In the book Mughnil Muhtaj for example, it is explained that presenting a servant is one of the husband’s obligations in providing a living for his wife. However, sometimes these servants are voluntary, some are contracted for a certain wage (ijarah). Therefore, servants in this household are classified as ajir, people who receive wages.

Quoting a hadith, Aniq added that the relationship between the servant and the owner of the house must be based on the principle of kinship. Where the relationship between workers and employers must be based on a spirit of brotherhood.

In addition, Islam also prohibits the exploitation of domestic workers. So there must be a clear time and duration of the contract. Domestic workers should also not be sued for compensation for damage due to their work unless it is found that there is negligence in it.

“In addition, there must be clear wages and the right to carry out worship,” explained Aniq.

Since it was proposed in 2004, it was only in 2010 that this bill entered the discussion stage at Commission 9 of the DPR. During 2011 to 2012, the Manpower Commission of the DPR has researched in 10 regencies/cities, public tests in 3 cities, and comparative studies in two countries. In 2013, the draft bill was finally submitted to Baleg.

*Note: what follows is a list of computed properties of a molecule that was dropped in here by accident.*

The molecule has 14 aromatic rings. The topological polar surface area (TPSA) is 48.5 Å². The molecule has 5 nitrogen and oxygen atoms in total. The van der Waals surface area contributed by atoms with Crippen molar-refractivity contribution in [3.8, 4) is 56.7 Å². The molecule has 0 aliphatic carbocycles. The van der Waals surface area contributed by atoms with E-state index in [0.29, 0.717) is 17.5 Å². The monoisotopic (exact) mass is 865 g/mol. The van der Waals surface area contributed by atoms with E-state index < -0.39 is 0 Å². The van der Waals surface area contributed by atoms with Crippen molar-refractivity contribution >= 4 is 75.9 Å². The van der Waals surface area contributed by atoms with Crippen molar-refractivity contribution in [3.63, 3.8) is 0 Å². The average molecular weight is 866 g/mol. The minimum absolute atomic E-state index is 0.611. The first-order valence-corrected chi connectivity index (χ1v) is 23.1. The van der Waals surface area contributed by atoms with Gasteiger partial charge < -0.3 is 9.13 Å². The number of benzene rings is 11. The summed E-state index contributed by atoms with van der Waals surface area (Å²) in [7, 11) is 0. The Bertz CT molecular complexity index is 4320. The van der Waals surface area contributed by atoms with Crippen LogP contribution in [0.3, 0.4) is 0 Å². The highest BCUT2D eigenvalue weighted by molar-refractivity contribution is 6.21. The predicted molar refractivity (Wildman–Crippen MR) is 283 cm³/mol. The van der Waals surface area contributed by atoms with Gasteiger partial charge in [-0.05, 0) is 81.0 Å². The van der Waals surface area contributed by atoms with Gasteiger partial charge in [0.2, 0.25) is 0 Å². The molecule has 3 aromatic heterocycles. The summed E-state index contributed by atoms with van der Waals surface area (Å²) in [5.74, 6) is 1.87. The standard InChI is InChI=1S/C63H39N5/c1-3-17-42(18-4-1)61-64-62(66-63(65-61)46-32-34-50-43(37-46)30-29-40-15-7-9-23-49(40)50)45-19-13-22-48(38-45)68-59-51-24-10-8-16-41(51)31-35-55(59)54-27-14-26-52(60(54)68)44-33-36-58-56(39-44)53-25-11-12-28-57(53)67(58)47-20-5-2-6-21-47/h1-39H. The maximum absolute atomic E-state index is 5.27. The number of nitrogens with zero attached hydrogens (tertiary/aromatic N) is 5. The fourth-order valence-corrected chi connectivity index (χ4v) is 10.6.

However, entering the 2014-2019 DPR term, this bill seems to have disappeared and has only been added to the Prolegnas waiting list. Hope arose when in July 2020, the Bill on the Protection of Domestic Workers was finished being discussed in the Legislation Body and entered the Deliberative Body (Bamus). Finally, the Bamus meeting in December failed to bring this bill to a plenary session to become a DPR initiative bill.

Eight factions support this bill, while two factions of the Golkar Party and PDIP do not agree that this bill is brought to the plenary session.

Mulat Esti Utami dan Marina Nasution

Wakil Pemimpin Redaksi dan Managing Editor